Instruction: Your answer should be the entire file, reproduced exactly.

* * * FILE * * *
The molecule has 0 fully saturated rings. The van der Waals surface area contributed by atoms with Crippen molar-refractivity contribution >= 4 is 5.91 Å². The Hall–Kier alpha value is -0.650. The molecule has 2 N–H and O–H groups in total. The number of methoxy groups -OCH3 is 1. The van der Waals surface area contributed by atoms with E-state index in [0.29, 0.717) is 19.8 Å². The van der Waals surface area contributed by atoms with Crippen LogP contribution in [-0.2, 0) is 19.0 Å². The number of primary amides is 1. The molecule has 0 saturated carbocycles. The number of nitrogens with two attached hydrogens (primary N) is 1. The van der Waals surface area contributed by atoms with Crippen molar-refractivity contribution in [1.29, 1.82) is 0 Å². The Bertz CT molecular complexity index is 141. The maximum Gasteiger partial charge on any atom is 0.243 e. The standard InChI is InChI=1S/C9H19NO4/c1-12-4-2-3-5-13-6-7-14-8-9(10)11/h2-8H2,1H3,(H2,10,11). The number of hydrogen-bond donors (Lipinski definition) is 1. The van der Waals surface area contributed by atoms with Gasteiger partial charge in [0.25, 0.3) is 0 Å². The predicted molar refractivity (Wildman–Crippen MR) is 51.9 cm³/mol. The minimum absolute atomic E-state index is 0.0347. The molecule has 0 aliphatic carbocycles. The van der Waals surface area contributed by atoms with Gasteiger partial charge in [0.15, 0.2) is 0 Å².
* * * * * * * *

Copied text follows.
The molecule has 0 fully saturated rings. The van der Waals surface area contributed by atoms with Crippen molar-refractivity contribution >= 4 is 5.91 Å². The Hall–Kier alpha value is -0.650. The molecule has 2 N–H and O–H groups in total. The number of methoxy groups -OCH3 is 1. The van der Waals surface area contributed by atoms with E-state index in [0.29, 0.717) is 19.8 Å². The van der Waals surface area contributed by atoms with Crippen LogP contribution in [-0.2, 0) is 19.0 Å². The number of primary amides is 1. The molecule has 0 saturated carbocycles. The number of nitrogens with two attached hydrogens (primary N) is 1. The van der Waals surface area contributed by atoms with Crippen molar-refractivity contribution in [1.29, 1.82) is 0 Å². The Bertz CT molecular complexity index is 141. The maximum Gasteiger partial charge on any atom is 0.243 e. The standard InChI is InChI=1S/C9H19NO4/c1-12-4-2-3-5-13-6-7-14-8-9(10)11/h2-8H2,1H3,(H2,10,11). The number of hydrogen-bond donors (Lipinski definition) is 1. The van der Waals surface area contributed by atoms with Gasteiger partial charge in [0.25, 0.3) is 0 Å². The predicted molar refractivity (Wildman–Crippen MR) is 51.9 cm³/mol. The minimum absolute atomic E-state index is 0.0347. The molecule has 0 aliphatic carbocycles. The van der Waals surface area contributed by atoms with Gasteiger partial charge in [0.15, 0.2) is 0 Å².